Palladium retreats after crashing through $1,550, while gold is range-bound
The autocatalyst metal falls as investors take profits and bullion is stuck in a tight range ahead of US Federal Reserve chair Jerome Powell’s testimony
Bengaluru — Palladium retreated on Tuesday as investors took profits after the autocatalyst metal breached $1,550 for the first time due to a worsening supply scenario, while gold held a tight range ahead of US Federal Reserve chair Jerome Powell’s testimony.
Spot palladium, which traded as high as $1,554.50/oz earlier in the day, was down 0.5% at $1,534 as of 11.16am GMT.
At least 15 mining firms in SA, a major producer of the metal, have received notices of strikes to be held later this week, providing further impetus to its gains.
The metal has risen more than 21% so far in 2019 on a sustained supply deficit.
“There are increased talks that palladium is entering into the bubble territory because of the relentless rally that we have seen. Those who are long are tempted to take profits while we potentially may see a few attempts to sell some shorts in the market,” Saxo Bank analyst Ole Hansen said.
Elsewhere, spot gold was barely changed at $1,326/oz and US gold futures were steady at $1,328.10 as the dollar remained subdued.
“The market is increasingly getting fed up, listening to the trade developments,” Hansen said, adding that bullion was now looking for further direction from the stock markets and concrete developments in US-China trade relations.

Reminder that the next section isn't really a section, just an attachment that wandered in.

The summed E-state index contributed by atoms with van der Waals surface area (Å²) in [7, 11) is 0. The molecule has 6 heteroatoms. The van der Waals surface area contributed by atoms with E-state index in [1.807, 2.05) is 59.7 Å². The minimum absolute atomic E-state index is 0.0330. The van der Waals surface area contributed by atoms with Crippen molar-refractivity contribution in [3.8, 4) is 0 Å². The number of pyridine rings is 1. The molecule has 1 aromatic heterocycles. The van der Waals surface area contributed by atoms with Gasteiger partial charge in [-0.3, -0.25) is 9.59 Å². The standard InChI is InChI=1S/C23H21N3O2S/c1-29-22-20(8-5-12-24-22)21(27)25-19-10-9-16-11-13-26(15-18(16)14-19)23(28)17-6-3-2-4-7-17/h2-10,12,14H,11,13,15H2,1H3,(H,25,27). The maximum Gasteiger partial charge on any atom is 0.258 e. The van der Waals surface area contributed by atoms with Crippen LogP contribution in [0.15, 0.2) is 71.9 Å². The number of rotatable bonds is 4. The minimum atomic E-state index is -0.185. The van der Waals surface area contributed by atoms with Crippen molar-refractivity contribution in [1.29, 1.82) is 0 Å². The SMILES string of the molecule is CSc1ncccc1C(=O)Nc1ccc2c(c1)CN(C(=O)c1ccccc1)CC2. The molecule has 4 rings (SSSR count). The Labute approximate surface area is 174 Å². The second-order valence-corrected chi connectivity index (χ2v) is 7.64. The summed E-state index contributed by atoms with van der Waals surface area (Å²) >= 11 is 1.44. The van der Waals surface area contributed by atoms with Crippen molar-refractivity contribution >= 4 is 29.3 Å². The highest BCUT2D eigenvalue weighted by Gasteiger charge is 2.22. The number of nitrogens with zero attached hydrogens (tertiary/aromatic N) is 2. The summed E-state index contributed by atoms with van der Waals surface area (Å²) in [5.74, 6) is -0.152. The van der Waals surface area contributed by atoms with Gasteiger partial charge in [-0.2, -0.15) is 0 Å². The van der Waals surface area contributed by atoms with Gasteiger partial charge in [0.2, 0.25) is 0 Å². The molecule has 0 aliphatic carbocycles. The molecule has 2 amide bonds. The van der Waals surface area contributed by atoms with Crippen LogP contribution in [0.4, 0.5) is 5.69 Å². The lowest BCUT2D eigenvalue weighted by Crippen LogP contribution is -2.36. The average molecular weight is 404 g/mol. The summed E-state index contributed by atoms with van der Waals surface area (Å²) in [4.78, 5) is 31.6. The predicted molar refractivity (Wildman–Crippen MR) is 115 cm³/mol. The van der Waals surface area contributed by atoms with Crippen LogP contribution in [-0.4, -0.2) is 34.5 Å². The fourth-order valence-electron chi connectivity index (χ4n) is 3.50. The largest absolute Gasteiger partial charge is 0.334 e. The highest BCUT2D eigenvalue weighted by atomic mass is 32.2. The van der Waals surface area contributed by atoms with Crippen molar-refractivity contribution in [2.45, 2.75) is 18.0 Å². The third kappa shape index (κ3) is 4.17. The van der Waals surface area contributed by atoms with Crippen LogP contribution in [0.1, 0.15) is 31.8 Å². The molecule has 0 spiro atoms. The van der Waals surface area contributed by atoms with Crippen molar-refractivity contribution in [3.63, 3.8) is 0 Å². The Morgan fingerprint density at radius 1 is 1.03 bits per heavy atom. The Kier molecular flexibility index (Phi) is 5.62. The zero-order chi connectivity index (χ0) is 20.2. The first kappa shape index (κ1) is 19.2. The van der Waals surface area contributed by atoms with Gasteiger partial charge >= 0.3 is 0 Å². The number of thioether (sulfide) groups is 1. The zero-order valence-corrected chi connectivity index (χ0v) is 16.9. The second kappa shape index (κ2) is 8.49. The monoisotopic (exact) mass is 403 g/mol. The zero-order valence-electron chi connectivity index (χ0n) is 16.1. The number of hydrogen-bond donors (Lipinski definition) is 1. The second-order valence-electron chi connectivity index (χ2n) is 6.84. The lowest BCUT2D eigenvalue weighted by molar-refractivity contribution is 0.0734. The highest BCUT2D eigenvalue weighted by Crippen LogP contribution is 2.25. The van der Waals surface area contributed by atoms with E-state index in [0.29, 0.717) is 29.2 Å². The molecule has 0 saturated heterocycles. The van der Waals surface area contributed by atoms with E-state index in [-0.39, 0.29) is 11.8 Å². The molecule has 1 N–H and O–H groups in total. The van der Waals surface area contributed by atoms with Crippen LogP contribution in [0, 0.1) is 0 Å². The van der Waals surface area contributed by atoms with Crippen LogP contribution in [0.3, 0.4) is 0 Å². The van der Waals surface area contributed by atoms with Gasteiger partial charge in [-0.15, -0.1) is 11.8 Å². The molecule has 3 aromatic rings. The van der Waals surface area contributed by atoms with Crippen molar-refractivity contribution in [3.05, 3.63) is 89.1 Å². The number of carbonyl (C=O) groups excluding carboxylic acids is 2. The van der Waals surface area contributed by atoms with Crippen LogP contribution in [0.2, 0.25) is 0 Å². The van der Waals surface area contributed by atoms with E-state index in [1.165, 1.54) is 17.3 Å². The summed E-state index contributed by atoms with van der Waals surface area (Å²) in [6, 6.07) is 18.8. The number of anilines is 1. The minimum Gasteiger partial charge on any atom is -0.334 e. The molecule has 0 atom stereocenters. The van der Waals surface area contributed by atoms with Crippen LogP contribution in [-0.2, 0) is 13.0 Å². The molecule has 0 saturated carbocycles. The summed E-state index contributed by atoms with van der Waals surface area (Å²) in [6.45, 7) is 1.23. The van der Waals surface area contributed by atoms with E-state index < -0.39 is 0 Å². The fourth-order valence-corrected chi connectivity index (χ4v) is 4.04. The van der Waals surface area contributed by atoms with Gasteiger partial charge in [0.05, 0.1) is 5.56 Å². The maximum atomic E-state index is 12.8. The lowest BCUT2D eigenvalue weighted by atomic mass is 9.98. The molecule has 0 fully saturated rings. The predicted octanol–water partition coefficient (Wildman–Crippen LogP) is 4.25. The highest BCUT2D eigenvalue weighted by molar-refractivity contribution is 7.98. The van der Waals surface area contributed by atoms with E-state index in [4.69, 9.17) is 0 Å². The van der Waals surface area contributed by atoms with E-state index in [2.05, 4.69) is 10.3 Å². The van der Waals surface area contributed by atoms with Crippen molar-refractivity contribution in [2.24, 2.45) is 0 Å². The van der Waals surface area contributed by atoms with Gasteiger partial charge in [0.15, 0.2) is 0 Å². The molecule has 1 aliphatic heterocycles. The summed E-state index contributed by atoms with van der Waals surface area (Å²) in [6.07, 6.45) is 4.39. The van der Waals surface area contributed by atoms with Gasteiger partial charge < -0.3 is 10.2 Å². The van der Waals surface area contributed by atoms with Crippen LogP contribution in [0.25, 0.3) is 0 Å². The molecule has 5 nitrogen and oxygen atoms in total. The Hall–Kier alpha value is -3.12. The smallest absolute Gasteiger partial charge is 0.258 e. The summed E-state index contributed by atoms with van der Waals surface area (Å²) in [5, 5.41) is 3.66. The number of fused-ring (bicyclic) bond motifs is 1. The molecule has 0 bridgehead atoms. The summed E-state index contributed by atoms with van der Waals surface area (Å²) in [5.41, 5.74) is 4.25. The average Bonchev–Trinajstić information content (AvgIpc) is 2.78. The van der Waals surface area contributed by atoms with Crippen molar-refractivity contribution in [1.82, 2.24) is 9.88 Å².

On Sunday, US President Donald Trump decided to delay a steep tariff hike on Chinese goods, touting progress in weekend trade talks.
Impetus can now be expected from Fed chair Jerome Powell’s testimony on US monetary policy and the economy before the Senate banking committee, due later in the day.
“Powell could use the opportunity to move perceptions a little bit more towards the hawkish side. In such a case, we could see modest dollar strengthening set in over the course of his remarks, likely exerting more downward pressure on gold,” said ANZ analyst Daniel Hynes.
Investors were also keeping a close eye on developments around Britain’s exit from the EU after reports that UK Prime Minister Theresa May was considering delaying the March 29 departure date.
“As long as geopolitical risks, concerns over …global growth [reaching a plateau] and speculation over the Fed taking a pause on rate hikes remain key themes, gold is insulated from extreme downside shocks,” Lukman Otunuga, research analyst at FXTM, said in a note.
Elsewhere, silver fell 0.2% to $15.86/oz.
Platinum was down 0.4% at $845.50, retracing from $857.50, its highest since early November.